Amsterdam Tourist Information

Rokin: part of Amsterdam’s ‘Red Carpet’ into the city

Quick facts about Rokin, Amsterdam

The thoroughfare between Dam square and Munt square is called Rokin. Rokin is part of what the city of Amsterdam considers its ‘red carpet’ into the city. This Red Carpet runs from Central Station via Damrak, Dam square and Rokin to Munt square and beyond.

If you’re in Amsterdam for any length of time, you’ll often find yourself travelling along this street either on foot or by tram.

Trams 4, 9, 14, and 16 have stops here. (Travelling north, all but 14 go to Central Station).

View Rokin, Amsterdam in a larger map
Shown are Dam square (red marker), Munt square (green marker) and Rokin (blue line)

In the 19th century this is where the well-to-do shopped.

Nowadays if you can look past the over-abundance of low-class mobile phone shops, cheap souvenir stores, as well as the seemingly interminable Noord/Zuidlijn subway construction project, you’ll still find a street rich in culture.

Rokin includes lots of historic buildings, a canal, a top-class archaeological museum, and plenty of clues to the history of this part of medieval Amsterdam.

Old and new buildings line Rokin in Amsterdam

Shopping Street

That said, just as with Damrak, over the decades much of Rokin’s erstwhile allure has eroded.

Many classy stores have made place for cheap commerce aimed at tourists — including souvenir tat, hole-in-the-wall ‘supermarkets,’ mass-market junk food stores like Duo Penotti and Nutella’s Ice Bakery, the equally ubiquitous (and super ugly) Tours and Tickets, and the hugely forgettable ‘Amsterdam Dungeon’ tourist trap.

At the same time, things are looking up. The Rokin shopkeepers’ association is making efforts to market the street as a shopping destination.

Rokin Plaza, on the west side of the street, features US fashion chain Forever 21 and Spain’s Pull and Bear.1

Recently, Scheltema — one of the largest bookstores in the Netherlands — opened a 3200 m², five floors store at number 9, just off Dam square. Among its collection, displayed on five floors, you’ll find plenty of English-language books and magazines.

A few doors down, Canada’s Hudson’s Bay warehouse will open its doors in the summer of 2017. The huge edifice, currently under construction, was supposed to have become a flagship store for Britain’s Marks & Spencer warehouse. But having been “made an offer we could not refuse” the company pulled out.

Scheltema, Hudson’s Bay, and older companies are located on the east side of the street.

That is where a tree-lined boulevard — complete with a fountain, benches, terraces — will soon replace the current subway construction mess.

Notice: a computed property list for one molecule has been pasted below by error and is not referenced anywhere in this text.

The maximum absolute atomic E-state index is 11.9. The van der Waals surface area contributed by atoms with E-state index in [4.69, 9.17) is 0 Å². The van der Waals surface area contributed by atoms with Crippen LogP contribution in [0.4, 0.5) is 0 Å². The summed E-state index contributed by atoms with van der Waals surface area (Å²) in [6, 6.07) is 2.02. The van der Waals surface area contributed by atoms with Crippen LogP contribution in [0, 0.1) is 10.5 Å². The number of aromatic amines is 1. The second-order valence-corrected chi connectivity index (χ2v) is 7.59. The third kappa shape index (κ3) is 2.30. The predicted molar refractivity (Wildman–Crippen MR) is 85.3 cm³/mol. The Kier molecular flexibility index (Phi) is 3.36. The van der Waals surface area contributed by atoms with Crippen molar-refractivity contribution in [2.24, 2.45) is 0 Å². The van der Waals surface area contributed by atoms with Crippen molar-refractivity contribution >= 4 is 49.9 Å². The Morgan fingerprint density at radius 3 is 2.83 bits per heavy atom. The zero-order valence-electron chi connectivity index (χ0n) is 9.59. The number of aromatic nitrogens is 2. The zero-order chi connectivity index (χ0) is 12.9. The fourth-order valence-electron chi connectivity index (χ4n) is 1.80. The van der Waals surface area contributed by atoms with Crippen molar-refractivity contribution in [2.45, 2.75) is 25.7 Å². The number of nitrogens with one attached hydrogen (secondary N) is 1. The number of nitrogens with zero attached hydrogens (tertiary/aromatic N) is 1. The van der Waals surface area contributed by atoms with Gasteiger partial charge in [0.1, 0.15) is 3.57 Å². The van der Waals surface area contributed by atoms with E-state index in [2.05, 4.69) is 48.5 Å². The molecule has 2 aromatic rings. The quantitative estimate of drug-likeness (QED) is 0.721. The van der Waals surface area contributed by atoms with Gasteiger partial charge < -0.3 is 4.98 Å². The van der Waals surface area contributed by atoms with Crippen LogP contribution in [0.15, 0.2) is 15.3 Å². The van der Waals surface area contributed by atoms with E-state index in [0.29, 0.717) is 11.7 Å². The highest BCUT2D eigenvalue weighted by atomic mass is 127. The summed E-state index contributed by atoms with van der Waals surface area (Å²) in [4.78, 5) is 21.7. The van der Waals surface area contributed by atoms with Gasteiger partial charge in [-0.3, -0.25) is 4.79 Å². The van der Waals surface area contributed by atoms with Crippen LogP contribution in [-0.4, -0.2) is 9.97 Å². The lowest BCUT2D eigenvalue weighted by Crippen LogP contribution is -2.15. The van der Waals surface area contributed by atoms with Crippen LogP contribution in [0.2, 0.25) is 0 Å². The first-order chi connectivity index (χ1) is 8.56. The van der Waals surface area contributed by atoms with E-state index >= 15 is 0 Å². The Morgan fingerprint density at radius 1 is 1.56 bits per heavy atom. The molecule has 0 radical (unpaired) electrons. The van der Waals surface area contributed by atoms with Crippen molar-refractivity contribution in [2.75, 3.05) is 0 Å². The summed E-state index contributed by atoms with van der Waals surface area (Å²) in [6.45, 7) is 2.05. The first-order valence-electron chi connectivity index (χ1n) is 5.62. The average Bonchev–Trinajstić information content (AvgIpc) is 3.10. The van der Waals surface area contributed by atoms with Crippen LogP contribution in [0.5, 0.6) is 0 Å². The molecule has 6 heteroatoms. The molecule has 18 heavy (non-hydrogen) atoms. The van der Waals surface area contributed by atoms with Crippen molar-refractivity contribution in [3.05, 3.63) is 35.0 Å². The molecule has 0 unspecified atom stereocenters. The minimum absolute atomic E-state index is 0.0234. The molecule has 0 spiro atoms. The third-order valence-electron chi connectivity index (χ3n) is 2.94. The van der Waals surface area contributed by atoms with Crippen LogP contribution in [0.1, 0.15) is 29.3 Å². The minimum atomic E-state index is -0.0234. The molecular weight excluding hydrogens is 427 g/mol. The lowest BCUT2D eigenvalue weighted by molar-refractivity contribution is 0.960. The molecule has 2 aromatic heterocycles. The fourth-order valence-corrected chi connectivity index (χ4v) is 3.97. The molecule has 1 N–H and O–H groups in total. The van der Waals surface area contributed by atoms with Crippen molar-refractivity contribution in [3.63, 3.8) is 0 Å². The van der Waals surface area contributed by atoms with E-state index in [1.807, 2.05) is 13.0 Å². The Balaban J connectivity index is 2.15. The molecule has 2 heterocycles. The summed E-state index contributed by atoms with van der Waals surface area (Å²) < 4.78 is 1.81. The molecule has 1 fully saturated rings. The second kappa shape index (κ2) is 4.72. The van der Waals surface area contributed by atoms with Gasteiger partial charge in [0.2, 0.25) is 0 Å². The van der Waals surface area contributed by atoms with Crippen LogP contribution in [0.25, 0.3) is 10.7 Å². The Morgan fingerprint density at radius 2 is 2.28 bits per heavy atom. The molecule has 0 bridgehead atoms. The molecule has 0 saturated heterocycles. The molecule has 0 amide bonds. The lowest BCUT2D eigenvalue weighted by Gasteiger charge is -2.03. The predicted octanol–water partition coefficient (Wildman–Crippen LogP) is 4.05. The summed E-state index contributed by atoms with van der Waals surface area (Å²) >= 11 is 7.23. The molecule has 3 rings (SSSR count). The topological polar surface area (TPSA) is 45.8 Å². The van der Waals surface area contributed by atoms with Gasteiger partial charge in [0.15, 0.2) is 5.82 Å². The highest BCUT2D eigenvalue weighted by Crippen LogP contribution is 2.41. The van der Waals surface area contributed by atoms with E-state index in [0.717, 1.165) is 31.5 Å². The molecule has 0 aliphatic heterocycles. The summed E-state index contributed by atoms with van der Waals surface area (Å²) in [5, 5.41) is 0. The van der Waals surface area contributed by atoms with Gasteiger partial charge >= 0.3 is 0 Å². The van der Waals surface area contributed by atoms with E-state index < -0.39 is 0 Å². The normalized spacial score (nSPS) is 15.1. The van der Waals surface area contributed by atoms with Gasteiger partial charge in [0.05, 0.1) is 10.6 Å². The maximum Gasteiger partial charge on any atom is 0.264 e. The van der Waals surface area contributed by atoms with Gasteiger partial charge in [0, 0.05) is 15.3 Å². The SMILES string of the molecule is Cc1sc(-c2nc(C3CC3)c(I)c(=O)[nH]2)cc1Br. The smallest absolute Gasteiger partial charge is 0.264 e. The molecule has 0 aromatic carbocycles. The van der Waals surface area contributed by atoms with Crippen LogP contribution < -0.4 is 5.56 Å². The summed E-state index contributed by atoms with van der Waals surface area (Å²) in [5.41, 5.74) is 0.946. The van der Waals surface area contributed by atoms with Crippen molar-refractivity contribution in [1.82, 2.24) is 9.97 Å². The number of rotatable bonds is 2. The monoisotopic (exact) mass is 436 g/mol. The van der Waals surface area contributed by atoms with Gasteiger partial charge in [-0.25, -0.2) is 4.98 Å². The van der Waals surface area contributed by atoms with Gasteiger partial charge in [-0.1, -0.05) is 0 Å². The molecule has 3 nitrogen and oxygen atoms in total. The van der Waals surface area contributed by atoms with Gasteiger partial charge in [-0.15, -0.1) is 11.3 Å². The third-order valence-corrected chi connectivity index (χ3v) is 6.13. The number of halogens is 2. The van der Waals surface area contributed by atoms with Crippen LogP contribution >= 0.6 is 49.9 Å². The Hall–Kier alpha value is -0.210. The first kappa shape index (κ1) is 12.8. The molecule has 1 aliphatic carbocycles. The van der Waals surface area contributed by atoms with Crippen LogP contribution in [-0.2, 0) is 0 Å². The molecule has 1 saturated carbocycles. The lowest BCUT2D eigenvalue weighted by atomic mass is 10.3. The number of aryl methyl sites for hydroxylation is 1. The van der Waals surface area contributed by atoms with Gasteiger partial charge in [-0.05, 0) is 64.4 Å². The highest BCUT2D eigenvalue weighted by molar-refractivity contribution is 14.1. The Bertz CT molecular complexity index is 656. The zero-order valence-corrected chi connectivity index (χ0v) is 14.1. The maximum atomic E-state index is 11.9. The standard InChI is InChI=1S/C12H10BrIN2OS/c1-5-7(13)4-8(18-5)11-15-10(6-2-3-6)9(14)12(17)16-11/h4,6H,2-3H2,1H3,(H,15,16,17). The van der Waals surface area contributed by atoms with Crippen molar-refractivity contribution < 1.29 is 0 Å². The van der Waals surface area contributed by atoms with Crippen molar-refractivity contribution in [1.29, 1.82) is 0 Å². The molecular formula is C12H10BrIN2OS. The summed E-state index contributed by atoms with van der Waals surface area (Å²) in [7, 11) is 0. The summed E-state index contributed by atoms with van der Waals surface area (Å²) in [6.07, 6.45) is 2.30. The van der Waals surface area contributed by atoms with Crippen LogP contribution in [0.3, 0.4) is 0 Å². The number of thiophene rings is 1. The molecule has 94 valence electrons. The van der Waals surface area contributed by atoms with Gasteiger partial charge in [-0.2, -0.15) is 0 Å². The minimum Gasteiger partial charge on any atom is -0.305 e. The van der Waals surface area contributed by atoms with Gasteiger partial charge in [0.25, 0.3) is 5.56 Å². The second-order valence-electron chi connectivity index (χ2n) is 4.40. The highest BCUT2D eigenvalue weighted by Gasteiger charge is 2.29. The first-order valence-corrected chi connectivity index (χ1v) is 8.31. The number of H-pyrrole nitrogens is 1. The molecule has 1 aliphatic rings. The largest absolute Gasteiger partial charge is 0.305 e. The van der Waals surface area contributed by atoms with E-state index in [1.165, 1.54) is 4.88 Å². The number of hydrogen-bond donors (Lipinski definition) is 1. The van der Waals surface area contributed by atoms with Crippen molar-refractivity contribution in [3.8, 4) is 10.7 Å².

Artist’s conception of the boulevard that will line Rokin as part of the city’s ‘Red Carpet’ project

The Rokin metro station for the Noord/Zuidlijn — expected to be in operation in the summer of 2018 — will be located halfway between Dam square and Munt.

Artist’s conception of the entrance to the Noord/Zuidlijn metro station at Rokin.

Metro station construction mess

Part of Rokin has functioned as a building pit for several years now, due to the construction of an underground station for Amsterdam’s problem-plagued new metro line.

Local merchants have had a hard time making ends meet as customers have stayed away because of the construction work. Some top shops have simply closed their doors and moved elsewhere.

Rokin: beautiful buildings and construction work for the new metro line

Mind you, the lack of adequate, affordable parking anywhere in the center of town also plays a role. Famous auction house Sotheby’s in 1998 moved from Rokin to the Amsterdam suburb of Buitenveldert, at the edge of town. It cited poor accessibility by car, as well as the then promised construction of the subway station which would turn the area into a construction zone for years to come.

How right they were… Originally scheduled for completion in 2011 the Noord/Zuidlijn is now said to be ready in February 2018. No Amsterdammer in his right mind believes that will happen.


Meanwhile Rokin remains a busy street, with traffic flowing one way (from Munt to Dam). There’s a wide sidewalk on the West side and a narrow one on the East side.

Due to the metro station construction work there currently are not many opportunities to cross the road. When you do cross, mind the bicycles. They can come from either direction, and many local bicyclists have Kamikaze blood running through their veins.

Do also not get hit by a tram. The street trolleys can come from either direction. It is best to cross at a designated crosswalk. If you see people directing traffic, pay attention to them. Ignoring their orders may result in a ticket.

Notable buildings and other highlights

Still, there is plenty to see and experience at Rokin.

Sure there are a few buildings from designers who apparently hate the city. Why else would they come up with monstrosities that are completely out of step with their surroundings? As a for instance we’re referring to the Options Exchange building at number 65. It was designed by Cees Dam, the same ‘architect’ who can be blamed for the Stopera — the oversized ugliness that serves as combination city hall/opera building — as well as the hideous office block that defaces Dam square, right next to the beautiful building Bijenkorf warehouse.

But on either side of Rokin you will also see many beautiful gables and facades.

Among them are:

What does Rokin mean?